Rich Carlstadt's Shop

During our recent trip to Oshkosh for the EAA air show and convention Norm Jones and I invited to visit Rich's shop.  My long time friend, Tom Horch, when with us when we went up to Green Bay to visit Rich and lear a bit more about he makes models that are an inspiration to all who see them.

  Monitor engine, hypocycloidal engine and Corliss type engine.  

DSC06571.jpg (122185 bytes) DSC06572.jpg (122223 bytes)  Rich built this engine some years ago.  It is tricked out to resemble an electric engine which could run on multi wire overheads or single wire rigs.

DSC06573.jpg (111785 bytes)  This Hardinge lathe came with a number of problems which Rich is working to fix.  when he gets it up and running a decision will have to be made as to which of his two current lathes will have to go to make room for it.

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DSC06575.jpg (89931 bytes)  DSC06576.jpg (115214 bytes)  DSC06577.jpg (92226 bytes)  The AL plate under the vise has drain holes to let coolant drain back to the sump.  A plexiglass box sits in the groove when in use.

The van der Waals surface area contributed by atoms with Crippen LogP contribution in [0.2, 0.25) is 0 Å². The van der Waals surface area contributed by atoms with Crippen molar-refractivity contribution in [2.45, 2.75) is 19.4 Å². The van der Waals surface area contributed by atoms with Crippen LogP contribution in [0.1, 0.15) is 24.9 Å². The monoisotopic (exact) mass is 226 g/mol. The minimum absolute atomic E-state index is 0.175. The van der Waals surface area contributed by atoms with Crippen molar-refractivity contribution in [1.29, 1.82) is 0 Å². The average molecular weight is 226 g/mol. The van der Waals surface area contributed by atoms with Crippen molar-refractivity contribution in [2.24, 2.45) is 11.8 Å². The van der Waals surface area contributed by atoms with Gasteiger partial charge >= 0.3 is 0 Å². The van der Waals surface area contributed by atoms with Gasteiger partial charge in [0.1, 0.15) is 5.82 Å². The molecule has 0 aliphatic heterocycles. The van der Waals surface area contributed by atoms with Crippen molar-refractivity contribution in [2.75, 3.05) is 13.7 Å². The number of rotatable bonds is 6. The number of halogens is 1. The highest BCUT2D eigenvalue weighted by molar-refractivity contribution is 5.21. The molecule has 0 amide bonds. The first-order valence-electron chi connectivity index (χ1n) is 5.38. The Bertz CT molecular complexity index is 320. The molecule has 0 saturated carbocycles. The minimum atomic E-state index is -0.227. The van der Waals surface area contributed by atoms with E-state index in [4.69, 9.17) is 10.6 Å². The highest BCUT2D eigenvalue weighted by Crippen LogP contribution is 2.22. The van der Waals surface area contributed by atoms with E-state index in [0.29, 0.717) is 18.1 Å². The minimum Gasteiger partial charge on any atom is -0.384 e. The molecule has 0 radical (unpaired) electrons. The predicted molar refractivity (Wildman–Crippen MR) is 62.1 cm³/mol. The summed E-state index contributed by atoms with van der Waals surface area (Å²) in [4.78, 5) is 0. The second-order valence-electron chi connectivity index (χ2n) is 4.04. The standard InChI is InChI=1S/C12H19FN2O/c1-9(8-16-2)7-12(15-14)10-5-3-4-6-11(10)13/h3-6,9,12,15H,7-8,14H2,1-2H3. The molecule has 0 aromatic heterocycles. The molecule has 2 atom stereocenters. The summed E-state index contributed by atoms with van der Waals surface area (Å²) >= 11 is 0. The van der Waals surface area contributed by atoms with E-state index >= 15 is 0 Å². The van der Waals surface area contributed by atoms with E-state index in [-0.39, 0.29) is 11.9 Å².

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DSC06579.jpg (96986 bytes)  DSC06580.jpg (96840 bytes)  DSC06581.jpg (106548 bytes) Rich mentored the fellow who built this loco

DSC06582.jpg (110139 bytes)  (L to R) Rich Carlstadt, Tom Horch and Norm Jones look at a trial run of a propeller Rich is making for the Monitor engine.

DSC06583.jpg (85211 bytes) Punch and die made for forming domes

DSC06584.jpg (51487 bytes)  Collection of antique oilers

DSC06585.jpg (135804 bytes)  DSC06586.jpg (101289 bytes)  DSC06587.jpg (122844 bytes) 

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DSC06589.jpg (116512 bytes)  DSC06590.jpg (118192 bytes)  Views of the Monitor engine

DSC06591.jpg (208981 bytes)  DSC06592.jpg (198407 bytes)  DSC06593.jpg (196797 bytes)  DSC06594.jpg (194676 bytes)  DSC06595.jpg (203385 bytes)  DSC06596.jpg (204525 bytes)  DSC06597.jpg (174718 bytes)  DSC06598.jpg (221070 bytes)  Views of the hypocycloidal engine The engine looks like it is chrome plated but is, in fact, highly polished.  The engine is kept in a tight display case but every few years must be dis-assembled and the polishing redone.  This takes 40 to 60 hours to accomplish.

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